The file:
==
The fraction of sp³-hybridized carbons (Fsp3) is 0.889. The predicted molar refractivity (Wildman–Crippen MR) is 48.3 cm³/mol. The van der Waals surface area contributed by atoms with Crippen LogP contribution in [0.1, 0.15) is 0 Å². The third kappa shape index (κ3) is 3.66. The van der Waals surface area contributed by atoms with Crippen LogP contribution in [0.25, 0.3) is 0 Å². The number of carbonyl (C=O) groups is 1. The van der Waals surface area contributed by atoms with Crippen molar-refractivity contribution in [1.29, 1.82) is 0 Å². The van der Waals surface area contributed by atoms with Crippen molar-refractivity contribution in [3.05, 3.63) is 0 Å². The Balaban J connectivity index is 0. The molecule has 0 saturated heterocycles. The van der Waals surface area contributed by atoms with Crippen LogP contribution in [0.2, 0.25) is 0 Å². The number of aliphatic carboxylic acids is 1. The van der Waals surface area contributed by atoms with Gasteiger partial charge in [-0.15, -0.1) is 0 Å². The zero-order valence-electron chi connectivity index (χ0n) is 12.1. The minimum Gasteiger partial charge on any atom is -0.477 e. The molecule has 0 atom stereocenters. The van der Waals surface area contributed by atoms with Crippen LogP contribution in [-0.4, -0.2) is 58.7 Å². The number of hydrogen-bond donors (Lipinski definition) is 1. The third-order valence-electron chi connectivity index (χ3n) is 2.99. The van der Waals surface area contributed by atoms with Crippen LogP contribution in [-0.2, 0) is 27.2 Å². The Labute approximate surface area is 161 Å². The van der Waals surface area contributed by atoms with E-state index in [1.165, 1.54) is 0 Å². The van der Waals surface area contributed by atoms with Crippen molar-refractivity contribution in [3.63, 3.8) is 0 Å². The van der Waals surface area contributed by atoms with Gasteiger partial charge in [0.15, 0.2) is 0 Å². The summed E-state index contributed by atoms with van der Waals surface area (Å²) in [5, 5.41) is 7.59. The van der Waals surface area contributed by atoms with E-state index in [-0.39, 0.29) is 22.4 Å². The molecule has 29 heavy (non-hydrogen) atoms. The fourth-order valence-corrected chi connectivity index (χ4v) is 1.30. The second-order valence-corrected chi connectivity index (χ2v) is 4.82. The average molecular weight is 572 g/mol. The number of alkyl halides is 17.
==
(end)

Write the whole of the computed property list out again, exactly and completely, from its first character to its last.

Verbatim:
The fraction of sp³-hybridized carbons (Fsp3) is 0.889. The predicted molar refractivity (Wildman–Crippen MR) is 48.3 cm³/mol. The van der Waals surface area contributed by atoms with Crippen LogP contribution in [0.1, 0.15) is 0 Å². The third kappa shape index (κ3) is 3.66. The van der Waals surface area contributed by atoms with Crippen LogP contribution in [0.25, 0.3) is 0 Å². The number of carbonyl (C=O) groups is 1. The van der Waals surface area contributed by atoms with Crippen molar-refractivity contribution in [1.29, 1.82) is 0 Å². The van der Waals surface area contributed by atoms with Crippen molar-refractivity contribution in [3.05, 3.63) is 0 Å². The Balaban J connectivity index is 0. The molecule has 0 saturated heterocycles. The van der Waals surface area contributed by atoms with Crippen LogP contribution in [0.2, 0.25) is 0 Å². The number of aliphatic carboxylic acids is 1. The van der Waals surface area contributed by atoms with Gasteiger partial charge in [-0.15, -0.1) is 0 Å². The zero-order valence-electron chi connectivity index (χ0n) is 12.1. The minimum Gasteiger partial charge on any atom is -0.477 e. The molecule has 0 atom stereocenters. The van der Waals surface area contributed by atoms with Crippen LogP contribution in [-0.4, -0.2) is 58.7 Å². The number of hydrogen-bond donors (Lipinski definition) is 1. The third-order valence-electron chi connectivity index (χ3n) is 2.99. The van der Waals surface area contributed by atoms with Crippen LogP contribution in [-0.2, 0) is 27.2 Å². The Labute approximate surface area is 161 Å². The van der Waals surface area contributed by atoms with E-state index in [1.165, 1.54) is 0 Å². The van der Waals surface area contributed by atoms with Crippen molar-refractivity contribution in [3.63, 3.8) is 0 Å². The van der Waals surface area contributed by atoms with Gasteiger partial charge in [0.15, 0.2) is 0 Å². The summed E-state index contributed by atoms with van der Waals surface area (Å²) in [5, 5.41) is 7.59. The van der Waals surface area contributed by atoms with E-state index in [-0.39, 0.29) is 22.4 Å². The molecule has 29 heavy (non-hydrogen) atoms. The fourth-order valence-corrected chi connectivity index (χ4v) is 1.30. The second-order valence-corrected chi connectivity index (χ2v) is 4.82. The average molecular weight is 572 g/mol. The number of alkyl halides is 17.